Daniel Halpern

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Daniel Halpern (born September 11, 1945) is the founder of Ecco Press, an imprint of the publisher HarperCollins. He is also the author of nine books of poetry, as well as the co-founder, along with Paul Bowles, of the literary magazine Antaeus, which he edited for 25 years.[1]


Daniel Halpern studied at San Francisco State College in the 1960s. He also attended California State at Northridge and received an MFA from Columbia University.


In 1970, Halpern co-founded with the author Paul Bowles, the literary magazine Antaeus. Halpern had met Bowles at a party at California State Northridge when he was asked to drive the writer home, whereupon Bowles asked Halpern if he wanted to start a magazine. Halpern soon moved to Tangier, Morocco and launched Antaeus.[2]

Two years later, Halpern moved back to the United States. Antaeus was low on funds, and Drue Heinz, an heiress of Heinz Ketchup, met with Halpern after corresponding through letters. Halpern and Heinz met in New York, and Heinz agreed to finance the magazine on the condition that Halpern run a literary press that she had wanted to start. Halpern agreed, and Ecco was created. The name was taken from Heinz's favorite dog.[2][3]

Heinz was publisher of Ecco Press, and Halpern editor-in-chief, until 1991, when Heinz retired, transferring ownership and control to Halpern.[3]

When Ecco began, in the 1970s, Halpern and Ecco's primary focus was on acquiring rights to backlist titles, as these books were the only ones Halpern and Ecco could afford. Because many publishers did not recognize the value of backlist books at the time, Ecco was able to acquire rights for very little money, including to The Sheltering Sky by Paul Bowles for $100. Ecco also acquired rights to Cormac McCarthy’s paperback books, Tobias Wolff’s first book of short stories, and many others.[4]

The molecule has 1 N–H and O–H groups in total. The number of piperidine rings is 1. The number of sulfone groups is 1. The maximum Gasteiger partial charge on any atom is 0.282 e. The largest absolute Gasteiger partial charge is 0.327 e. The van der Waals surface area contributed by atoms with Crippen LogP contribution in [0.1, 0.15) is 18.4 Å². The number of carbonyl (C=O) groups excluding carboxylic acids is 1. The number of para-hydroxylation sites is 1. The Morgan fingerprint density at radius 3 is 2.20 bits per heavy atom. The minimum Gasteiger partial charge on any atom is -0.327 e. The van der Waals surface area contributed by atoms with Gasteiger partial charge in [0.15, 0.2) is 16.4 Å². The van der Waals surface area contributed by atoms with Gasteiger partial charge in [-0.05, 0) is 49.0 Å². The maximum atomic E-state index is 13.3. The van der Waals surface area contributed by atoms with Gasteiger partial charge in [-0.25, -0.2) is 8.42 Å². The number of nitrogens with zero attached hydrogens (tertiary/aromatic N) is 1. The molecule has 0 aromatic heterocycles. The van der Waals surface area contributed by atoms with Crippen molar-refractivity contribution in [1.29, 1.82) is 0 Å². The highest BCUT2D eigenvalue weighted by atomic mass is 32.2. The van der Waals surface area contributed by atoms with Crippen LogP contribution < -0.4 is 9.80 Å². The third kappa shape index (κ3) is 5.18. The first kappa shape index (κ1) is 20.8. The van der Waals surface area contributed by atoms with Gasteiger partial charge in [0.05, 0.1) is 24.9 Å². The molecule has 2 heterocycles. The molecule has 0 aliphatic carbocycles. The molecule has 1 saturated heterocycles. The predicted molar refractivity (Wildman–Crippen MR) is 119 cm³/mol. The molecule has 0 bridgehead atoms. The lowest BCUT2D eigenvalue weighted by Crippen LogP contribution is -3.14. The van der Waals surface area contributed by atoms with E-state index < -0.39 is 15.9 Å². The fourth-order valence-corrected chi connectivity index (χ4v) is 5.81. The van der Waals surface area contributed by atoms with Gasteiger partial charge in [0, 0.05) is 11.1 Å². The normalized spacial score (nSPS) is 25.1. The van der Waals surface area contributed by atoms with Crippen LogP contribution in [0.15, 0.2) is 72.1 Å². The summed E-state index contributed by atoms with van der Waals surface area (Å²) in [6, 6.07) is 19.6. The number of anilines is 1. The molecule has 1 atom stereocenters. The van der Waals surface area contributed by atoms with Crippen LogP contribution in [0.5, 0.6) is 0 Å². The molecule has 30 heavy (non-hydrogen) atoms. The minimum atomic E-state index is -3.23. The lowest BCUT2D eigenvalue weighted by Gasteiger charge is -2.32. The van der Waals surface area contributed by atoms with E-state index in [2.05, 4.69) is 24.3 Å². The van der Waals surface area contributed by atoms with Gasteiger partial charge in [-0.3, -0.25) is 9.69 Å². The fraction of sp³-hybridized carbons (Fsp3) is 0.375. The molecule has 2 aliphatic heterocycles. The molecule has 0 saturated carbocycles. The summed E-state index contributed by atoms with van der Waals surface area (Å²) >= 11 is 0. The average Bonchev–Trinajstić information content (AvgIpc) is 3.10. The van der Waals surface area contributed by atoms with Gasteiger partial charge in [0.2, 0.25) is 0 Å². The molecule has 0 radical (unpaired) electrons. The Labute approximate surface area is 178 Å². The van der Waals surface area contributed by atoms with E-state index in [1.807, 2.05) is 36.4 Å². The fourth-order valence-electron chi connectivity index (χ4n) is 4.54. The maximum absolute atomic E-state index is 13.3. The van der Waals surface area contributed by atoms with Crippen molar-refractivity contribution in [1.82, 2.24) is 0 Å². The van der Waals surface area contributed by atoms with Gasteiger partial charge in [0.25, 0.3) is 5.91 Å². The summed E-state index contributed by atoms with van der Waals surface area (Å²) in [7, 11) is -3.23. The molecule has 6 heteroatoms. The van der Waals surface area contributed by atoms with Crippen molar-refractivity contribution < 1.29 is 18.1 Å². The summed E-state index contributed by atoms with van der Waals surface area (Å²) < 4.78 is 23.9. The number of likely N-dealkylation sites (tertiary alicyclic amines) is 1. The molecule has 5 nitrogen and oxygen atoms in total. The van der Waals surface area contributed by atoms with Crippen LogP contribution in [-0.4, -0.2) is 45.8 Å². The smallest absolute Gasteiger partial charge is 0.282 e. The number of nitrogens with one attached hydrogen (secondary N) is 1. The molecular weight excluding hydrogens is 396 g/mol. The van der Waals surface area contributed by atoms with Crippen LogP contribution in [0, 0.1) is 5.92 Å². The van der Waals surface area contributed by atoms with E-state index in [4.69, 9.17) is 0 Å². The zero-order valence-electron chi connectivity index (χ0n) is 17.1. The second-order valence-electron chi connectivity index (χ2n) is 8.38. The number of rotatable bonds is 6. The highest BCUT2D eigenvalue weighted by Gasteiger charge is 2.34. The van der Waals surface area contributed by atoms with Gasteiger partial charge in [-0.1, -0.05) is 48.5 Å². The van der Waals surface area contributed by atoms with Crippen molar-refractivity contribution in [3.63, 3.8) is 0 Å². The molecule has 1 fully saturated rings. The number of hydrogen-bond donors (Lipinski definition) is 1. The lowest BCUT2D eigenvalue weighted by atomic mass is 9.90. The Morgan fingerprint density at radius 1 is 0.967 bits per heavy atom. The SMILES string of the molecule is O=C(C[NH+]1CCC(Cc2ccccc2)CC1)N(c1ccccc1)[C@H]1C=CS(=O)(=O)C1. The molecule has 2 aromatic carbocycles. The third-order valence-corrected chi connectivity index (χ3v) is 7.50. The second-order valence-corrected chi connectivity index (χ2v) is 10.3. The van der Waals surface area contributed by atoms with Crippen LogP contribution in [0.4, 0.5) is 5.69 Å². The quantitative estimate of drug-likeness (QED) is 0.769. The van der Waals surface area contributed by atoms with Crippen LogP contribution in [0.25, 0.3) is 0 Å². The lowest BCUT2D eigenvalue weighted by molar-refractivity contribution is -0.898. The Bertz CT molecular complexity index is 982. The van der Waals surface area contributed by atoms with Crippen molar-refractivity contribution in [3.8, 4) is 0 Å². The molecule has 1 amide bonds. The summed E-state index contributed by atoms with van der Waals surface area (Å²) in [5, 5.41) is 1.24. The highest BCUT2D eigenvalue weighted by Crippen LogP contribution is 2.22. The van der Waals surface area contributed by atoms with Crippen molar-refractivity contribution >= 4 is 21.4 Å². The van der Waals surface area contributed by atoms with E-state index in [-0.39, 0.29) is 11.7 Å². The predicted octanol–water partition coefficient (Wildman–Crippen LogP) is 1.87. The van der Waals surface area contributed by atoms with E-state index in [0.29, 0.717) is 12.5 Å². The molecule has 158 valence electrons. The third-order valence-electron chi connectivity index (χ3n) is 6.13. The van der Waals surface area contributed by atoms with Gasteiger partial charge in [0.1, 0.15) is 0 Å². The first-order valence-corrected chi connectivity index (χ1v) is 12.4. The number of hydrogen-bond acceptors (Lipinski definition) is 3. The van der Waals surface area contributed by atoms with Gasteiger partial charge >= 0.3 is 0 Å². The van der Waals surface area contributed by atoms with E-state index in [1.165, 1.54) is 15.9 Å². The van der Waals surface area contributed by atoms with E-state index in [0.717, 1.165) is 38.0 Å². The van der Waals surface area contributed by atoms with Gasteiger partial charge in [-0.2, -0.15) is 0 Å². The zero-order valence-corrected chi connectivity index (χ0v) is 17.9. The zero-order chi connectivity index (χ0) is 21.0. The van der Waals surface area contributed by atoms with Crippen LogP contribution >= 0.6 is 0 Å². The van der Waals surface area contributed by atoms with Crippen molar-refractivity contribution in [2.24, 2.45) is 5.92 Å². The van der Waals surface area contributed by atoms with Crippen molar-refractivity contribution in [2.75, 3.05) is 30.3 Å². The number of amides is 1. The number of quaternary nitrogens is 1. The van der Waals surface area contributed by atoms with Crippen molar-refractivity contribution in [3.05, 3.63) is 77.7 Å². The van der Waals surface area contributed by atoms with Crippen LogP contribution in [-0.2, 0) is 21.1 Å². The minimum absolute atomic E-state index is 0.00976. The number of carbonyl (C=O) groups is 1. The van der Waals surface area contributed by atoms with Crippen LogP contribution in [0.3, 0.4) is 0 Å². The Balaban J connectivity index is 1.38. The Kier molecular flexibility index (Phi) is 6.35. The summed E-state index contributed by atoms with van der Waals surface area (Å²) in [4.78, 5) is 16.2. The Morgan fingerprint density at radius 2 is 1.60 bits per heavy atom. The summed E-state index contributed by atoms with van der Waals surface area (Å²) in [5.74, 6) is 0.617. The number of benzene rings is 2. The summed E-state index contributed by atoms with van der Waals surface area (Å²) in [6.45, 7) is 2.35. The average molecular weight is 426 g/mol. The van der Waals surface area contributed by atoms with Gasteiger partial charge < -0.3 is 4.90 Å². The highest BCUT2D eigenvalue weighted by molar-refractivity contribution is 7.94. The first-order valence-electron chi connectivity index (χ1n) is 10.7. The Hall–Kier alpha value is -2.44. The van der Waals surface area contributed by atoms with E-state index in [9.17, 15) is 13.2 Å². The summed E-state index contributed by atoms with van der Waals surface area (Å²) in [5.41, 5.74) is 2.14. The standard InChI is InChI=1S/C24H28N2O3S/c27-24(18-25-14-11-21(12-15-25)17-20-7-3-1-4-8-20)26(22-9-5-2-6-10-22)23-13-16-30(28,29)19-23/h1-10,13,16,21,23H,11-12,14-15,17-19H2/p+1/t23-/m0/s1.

In 1999, Ecco was sold to HarperCollins, and shortly thereafter, Halpern and Ecco acquired paperback rights for $100,000 to Anthony Bourdain’s Kitchen Confidential, the author then a largely unknown chef. The book went on to become a bestseller, catapulting Bourdain to fame, as well as making Ecco a major name in book publishing.[4]

As of January 2020, Halpern is president and publisher of Ecco.[1]


Halpern taught in the graduate writing program of Columbia University from 1975 to 1995. Additionally, he chaired the program for many years. Halpern has also taught at The New School for Social Research and at Princeton University. Halpern is often referred to as the Bob Ross of Publishing. [1][5]


Halpern has authored nine collections of poetry and is the editor of more than 15 books and anthologies.[1][5]


Halpern has been the recipient of many grants and awards, including fellowships from the Guggenheim Foundation and the National Endowment for the Arts. In 1993, he received the PEN Publisher Citation. In 2009, he received the first Editor's Award, given by Poets and Writers. And in 2015, he received the Maxwell E. Perkins Award for Distinguished Achievement in the Field of Fiction from the Center for Fiction.[1][5]


  1. ^ a b c d e Poets, Academy of American. "About Daniel Halpern | Academy of American Poets". poets.org. Retrieved 2020-02-13.
  2. ^ a b Alter, Alexandra (2015-12-08). "Daniel Halpern, Founding Editor of Ecco, Still Inspired by Poetry". ArtsBeat. Retrieved 2020-02-13.
  3. ^ a b "archives.nypl.org -- Ecco Press records". archives.nypl.org. Retrieved 2020-02-13.
  4. ^ a b "Halpern Reflects on 40 Years of Ecco". www.publishersweekly.com. Archived from the original on 2011-11-26. Retrieved 2020-02-13.
  5. ^ a b c "Daniel Halpern". Library of Congress. Retrieved 2020-02-13.